"We have collectively made other people care, and in doing so, we elevated the issues of military spouse unemployment to a national and global level," she adds. "In the process, we've also empowered military spouses to advocate for themselves and our community so that military spouse employment issues can continue to remain at the forefront."

Not only has NMSN become a sought-after leader in the military spouse employment space, but Sue has also seen the career she dreamed of materializing for herself. She was recently invited to participate in the public re-launch of Joining Forces, a White House initiative supporting military and veteran families, with First Lady Dr. Jill Biden.

She has also had two of her recommendations for practical solutions introduced into legislation just this year. She was the first in the Air Force community to show leadership the power of social media to reach both their airmen and their military families.

That is why Sue is one of Tory Burch's "Empowered Women" this year. The $5,000 donation will be going to The Madeira School, a school that Sue herself attended when she was in high school because, she says, "the lessons I learned there as a student pretty much set the tone for my personal and professional life. It's so meaningful to know that the donation will go towards making a Madeira education more accessible to those who may not otherwise be able to afford it and providing them with a life-changing opportunity."

Most military children will move one to three times during high school so having a continuous four-year experience at one high school can be an important gift. After traveling for much of her formative years, Sue attended Madeira and found herself "in an environment that fostered confidence and empowerment. As young women, we were expected to have a voice and advocate not just for ourselves, but for those around us."

To learn more about Tory Burch and Upworthy's Empowered Women program visit https://www.toryburch.com/empoweredwomen/. Nominate an inspiring woman in your community today!

This article originally appeared on 12.02.19


Just imagine being an 11-year-old boy who's been shuffled through the foster care system. No forever home. No forever family. No idea where you'll be living or who will take care of you in the near future.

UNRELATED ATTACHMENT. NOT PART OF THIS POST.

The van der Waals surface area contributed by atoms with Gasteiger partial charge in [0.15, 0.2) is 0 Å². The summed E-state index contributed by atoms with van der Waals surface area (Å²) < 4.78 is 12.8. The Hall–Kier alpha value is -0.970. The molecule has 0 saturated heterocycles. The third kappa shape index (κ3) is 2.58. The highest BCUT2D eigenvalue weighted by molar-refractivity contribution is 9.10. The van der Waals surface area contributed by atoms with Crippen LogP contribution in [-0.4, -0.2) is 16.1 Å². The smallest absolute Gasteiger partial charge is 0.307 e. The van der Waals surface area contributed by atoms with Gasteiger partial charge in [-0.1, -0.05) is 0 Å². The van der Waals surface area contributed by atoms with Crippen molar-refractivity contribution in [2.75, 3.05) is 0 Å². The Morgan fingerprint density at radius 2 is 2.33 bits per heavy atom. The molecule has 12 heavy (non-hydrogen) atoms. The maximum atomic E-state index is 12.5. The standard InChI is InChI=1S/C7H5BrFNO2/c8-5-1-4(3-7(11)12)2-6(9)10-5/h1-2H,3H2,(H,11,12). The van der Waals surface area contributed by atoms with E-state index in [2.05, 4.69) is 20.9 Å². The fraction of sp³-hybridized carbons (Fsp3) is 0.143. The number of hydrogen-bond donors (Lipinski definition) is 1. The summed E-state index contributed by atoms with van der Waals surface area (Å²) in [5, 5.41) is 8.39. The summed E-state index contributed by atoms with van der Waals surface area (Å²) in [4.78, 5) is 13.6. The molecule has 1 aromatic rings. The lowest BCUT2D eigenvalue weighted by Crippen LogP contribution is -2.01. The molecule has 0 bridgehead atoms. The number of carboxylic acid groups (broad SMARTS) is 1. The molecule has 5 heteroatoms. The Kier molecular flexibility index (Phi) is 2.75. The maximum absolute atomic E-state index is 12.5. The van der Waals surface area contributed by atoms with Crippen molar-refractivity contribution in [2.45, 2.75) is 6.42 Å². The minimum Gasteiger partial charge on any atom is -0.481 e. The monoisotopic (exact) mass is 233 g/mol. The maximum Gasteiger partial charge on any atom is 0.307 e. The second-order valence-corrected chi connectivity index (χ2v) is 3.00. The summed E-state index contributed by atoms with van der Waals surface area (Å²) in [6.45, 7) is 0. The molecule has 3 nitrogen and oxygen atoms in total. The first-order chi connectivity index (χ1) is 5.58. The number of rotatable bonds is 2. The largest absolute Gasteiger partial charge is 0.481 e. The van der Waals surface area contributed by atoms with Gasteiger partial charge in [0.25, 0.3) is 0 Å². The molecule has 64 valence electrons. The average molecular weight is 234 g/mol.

Then, a loving couple takes you under their care and chooses to love you forever.

What could one be more thankful for?

That's why when a fifth grader at Deerfield Elementary School in Cedar Hills, Utah was asked by his substitute teacher what he's thankful for this Thanksgiving, he said finally being adopted by his two dads.

via OD Action / Twitter

To the child's shock, the teacher replied, "that's nothing to be thankful for," and then went on a rant in front of 30 students saying that "two men living together is a sin" and "homosexuality is wrong."

While the boy sat there embarrassed, three girls in the class stood up for him by walking out of the room to tell the principal. Shortly after, the substitute was then escorted out of the building.

While on her way out she scolded the boy, saying it was his fault she was removed.

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One of the boy's parents-to-be is Louis van Amstel, is a former dancer on ABC's "Dancing with the Stars." "It's absolutely ridiculous and horrible what she did," he told The Salt Lake Tribune. "We were livid. It's 2019 and this is a public school."

The boy told his parents-to-be he didn't speak up in the classroom because their final adoption hearing is December 19 and he didn't want to do anything that would interfere.

He had already been through two failed adoptions and didn't want it to happen again.

via Loren Javier / Flickr

A spokesperson for the Alpine School District didn't go into detail about the situation but praised the students who spoke out.

"Fellow students saw a need, and they were able to offer support," David Stephenson said. "It's awesome what happened as far as those girls coming forward."

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He also said that "appropriate action has been taken" with the substitute teacher.

"We are concerned about any reports of inappropriate behavior and take these matters very seriously," Kelly Services, the school the contracts out substitute teachers for the district, said in a statement. "We conduct business based on the highest standards of integrity, quality, and professional excellence. We're looking into this situation."

After the incident made the news, the soon-to-be adoptive parents' home was covered in paper hearts that said, "We love you" and "We support you."

Religion is supposed to make us better people.

But what have here is clearly a situation where a woman's judgement about what is good and right was clouded by bigoted dogma. She was more bothered by the idea of two men loving each other than the act of pure love they committed when choosing to adopt a child.